One in Two Thousand: Jay Schroeter ’22

Lindsay Wang

(Photo courtesy of Jay Schroeter.)

Each week, we randomly select a unix from a list of all current students at the College for our One in Two Thousand feature. As long as the owner of a selected unix is willing to be interviewed and is not a member of the Record board, that person becomes the subject of our interview. This week, the computer (using a script in R) chose Jay Schroeter ’22, who discussed feats of physical prowess, why he became a Junior Advisor (JA), and the benefits of not wearing shoes. This interview has been edited for length and clarity. 

Lindsay Wang (LW): We’re walking down to the Hoosic. How’s your day been?

Jay Schroeter (JS): It’s been good. Today, I watched rugby for the first time in my entire life.

LW: Rugby?

JS: Yeah, the non-cis-[male] rugby [team]. It was so fun. It made me want to play rugby. It reminded me of my middle school football days.

LW: You played football in middle school?

JS: I did.

LW: Were you good at it?

JS: Um. Well. I was all right because the coach approached me and asked me if I wanted to be on the silver team or on the gold team. Those were the two options.

LW: I imagine the gold team was better.

JS: Yes. I thought about it for a while, and I was like, “I want to play more.” So I got back to him the next day and said that I wanted to be on the silver team. And he put me on the gold team, and I didn’t get to play much. [Laughs.] So [I was] the definition of mediocre.

LW: Just good enough to be on the gold team, but —

JS: Not good enough to play on the gold team.

LW: I’m sure that must have been traumatizing.

JS: No, it was fine. I didn’t like football very much in middle school.

LW: [Laughs.] Did you continue into high school?

JS:. No. I did do cheerleading in high school. So I continued in football in as much as I transferred to the sidelines and put on less protective gear.

LW: What did you enjoy about cheerleading?

JS: Well, I started because I needed a PE credit.

LW: As most physical activity starts.

JS: [Laughs.] But I continued…I don’t know why I continued. I just liked it. I don’t know what was fun about it. The people were fine. They were fun, and — actually, I think one thing that was a factor was ambition. Because there’s a lot of impressive-looking stuff you can do as a cheerleader, whereas for football, you can only get so good at running and hitting people. But for cheer, there’s successively more difficult things that you can do that are totally just different feats. Being able to work towards those and do more and more impressive things was fun. By the time I was a senior, I could throw a small cheerleader up to my hands and then push her over my head by myself.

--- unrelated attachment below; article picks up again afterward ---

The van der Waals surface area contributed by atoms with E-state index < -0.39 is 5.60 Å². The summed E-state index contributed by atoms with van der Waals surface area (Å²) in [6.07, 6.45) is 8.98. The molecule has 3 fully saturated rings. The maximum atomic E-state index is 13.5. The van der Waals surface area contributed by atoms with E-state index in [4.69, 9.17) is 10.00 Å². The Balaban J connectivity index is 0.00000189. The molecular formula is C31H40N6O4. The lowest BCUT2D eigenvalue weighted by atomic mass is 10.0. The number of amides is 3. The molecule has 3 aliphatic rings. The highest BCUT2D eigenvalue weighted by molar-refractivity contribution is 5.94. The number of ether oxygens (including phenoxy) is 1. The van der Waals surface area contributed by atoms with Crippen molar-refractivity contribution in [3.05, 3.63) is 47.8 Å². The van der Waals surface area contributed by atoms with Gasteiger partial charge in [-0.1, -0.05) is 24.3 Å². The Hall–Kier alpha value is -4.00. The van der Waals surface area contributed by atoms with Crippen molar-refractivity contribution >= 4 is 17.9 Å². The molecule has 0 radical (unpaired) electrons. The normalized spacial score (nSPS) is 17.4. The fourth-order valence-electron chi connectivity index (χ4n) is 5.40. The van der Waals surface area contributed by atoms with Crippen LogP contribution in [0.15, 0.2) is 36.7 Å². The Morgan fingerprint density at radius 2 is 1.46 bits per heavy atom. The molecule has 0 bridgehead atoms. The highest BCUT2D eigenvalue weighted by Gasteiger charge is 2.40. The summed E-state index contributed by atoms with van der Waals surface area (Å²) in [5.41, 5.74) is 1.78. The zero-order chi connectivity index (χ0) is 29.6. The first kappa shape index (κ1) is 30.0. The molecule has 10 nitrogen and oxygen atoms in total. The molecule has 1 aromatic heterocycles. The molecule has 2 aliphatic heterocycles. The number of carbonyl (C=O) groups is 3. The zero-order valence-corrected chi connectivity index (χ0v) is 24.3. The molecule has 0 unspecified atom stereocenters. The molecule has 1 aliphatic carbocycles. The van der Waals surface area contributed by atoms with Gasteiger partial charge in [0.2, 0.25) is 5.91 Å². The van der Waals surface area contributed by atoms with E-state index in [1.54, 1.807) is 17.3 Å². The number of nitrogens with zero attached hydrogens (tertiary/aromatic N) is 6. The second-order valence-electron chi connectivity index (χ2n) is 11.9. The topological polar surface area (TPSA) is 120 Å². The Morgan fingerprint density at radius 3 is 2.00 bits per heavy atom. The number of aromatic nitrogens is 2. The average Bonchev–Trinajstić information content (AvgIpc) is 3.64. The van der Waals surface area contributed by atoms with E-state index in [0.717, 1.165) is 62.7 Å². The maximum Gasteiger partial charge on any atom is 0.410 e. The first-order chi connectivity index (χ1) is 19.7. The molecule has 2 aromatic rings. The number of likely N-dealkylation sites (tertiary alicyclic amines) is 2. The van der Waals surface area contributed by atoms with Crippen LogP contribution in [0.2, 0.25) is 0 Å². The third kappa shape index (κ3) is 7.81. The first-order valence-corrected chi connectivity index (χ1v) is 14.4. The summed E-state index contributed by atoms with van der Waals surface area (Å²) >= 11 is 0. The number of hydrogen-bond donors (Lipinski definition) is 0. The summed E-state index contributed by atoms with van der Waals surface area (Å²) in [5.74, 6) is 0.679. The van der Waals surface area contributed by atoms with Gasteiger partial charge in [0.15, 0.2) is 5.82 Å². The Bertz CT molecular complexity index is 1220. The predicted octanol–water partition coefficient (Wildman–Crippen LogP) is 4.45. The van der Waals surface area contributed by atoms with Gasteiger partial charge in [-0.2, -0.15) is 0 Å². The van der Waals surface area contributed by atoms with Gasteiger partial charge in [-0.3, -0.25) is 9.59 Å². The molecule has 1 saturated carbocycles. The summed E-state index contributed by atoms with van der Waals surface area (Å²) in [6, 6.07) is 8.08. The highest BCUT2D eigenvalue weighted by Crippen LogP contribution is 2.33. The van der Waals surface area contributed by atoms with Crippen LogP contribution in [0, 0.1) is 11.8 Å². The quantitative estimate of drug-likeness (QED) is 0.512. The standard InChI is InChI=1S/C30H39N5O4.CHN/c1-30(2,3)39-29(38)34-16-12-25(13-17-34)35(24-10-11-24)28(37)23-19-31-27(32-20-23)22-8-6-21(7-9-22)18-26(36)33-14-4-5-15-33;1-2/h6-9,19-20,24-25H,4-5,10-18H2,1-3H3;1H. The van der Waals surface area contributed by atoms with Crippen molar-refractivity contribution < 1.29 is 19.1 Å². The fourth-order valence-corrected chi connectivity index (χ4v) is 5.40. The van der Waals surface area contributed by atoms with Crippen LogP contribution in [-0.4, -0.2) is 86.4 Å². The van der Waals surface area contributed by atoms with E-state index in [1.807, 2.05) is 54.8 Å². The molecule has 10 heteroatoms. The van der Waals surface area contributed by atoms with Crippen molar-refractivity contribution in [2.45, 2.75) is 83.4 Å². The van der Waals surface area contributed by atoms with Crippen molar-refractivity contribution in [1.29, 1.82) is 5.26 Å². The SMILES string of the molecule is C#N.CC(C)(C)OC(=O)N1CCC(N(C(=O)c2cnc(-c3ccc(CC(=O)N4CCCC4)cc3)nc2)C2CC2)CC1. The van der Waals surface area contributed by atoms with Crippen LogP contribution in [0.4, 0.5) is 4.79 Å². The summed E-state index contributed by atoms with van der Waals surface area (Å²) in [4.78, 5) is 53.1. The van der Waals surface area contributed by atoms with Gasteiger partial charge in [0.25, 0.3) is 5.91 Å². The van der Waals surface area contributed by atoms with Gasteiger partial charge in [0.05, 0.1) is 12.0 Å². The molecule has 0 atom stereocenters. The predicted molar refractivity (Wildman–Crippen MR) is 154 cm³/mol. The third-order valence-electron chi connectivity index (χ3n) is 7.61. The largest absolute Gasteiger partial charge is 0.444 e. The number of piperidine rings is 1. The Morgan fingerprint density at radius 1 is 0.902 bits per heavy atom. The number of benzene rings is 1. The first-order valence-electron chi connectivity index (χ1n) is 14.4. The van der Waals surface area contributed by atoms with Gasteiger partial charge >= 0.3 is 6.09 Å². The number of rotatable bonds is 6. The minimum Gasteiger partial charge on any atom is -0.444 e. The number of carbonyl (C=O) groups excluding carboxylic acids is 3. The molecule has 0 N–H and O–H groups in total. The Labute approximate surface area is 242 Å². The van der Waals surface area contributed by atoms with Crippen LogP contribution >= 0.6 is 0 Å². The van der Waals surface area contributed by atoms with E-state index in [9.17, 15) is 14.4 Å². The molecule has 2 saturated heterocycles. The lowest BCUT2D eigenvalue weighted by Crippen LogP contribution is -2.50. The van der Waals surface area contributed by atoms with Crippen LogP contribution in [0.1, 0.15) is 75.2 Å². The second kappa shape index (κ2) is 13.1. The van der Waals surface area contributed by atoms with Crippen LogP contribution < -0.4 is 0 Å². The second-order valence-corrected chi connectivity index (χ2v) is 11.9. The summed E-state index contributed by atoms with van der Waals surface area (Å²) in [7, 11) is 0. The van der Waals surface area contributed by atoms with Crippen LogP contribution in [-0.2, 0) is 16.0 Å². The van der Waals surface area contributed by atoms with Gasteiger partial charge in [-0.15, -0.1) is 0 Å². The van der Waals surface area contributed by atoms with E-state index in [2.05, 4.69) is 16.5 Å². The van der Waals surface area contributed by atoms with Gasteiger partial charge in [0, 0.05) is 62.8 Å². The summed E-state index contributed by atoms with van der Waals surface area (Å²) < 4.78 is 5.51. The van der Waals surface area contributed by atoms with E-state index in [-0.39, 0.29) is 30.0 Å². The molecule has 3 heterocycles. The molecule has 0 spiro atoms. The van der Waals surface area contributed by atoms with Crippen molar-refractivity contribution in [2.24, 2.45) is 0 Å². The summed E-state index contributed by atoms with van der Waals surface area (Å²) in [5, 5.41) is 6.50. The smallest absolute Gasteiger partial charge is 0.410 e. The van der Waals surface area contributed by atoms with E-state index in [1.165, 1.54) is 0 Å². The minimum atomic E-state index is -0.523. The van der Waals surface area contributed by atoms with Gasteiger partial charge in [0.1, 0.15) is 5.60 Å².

LW: By yourself? Wow, you’re strong.

JS: Thank you. She was, like, 80 pounds. I’d like to think I can still do it.

LW: Yeah, I mean, I’ve seen you do various feats of physical prowess during your time as a JA. Look at that segue. You were my JA last year. Why did you decide to become a JA?

JS: Why did I decide to be a JA? I don’t know. You know, I got accepted to be a JA, and then I met with one of my JAs, Ruairi OCearuil ’20, and I was like, “Hey, if I rejected the position, somebody is going to move up from the waitlist, and that person will be just as good of a JA as I would be. So why should I be a JA?” And he was like, “That’s just how it rolls, Jay. They chose you on purpose.”

LW: And that convinced you?

JS: Yeah, I think so. That’s now what I say to people whenever they’re in a similar position, where they’re like, “Well, if I don’t do it, somebody else will get it.” I’m like, “No.”

LW: They chose you.

JS: Yeah. They chose you [and] if you do that, then society doesn’t work.

LW: [Laughs.] That’s a lot of pressure to put on one person.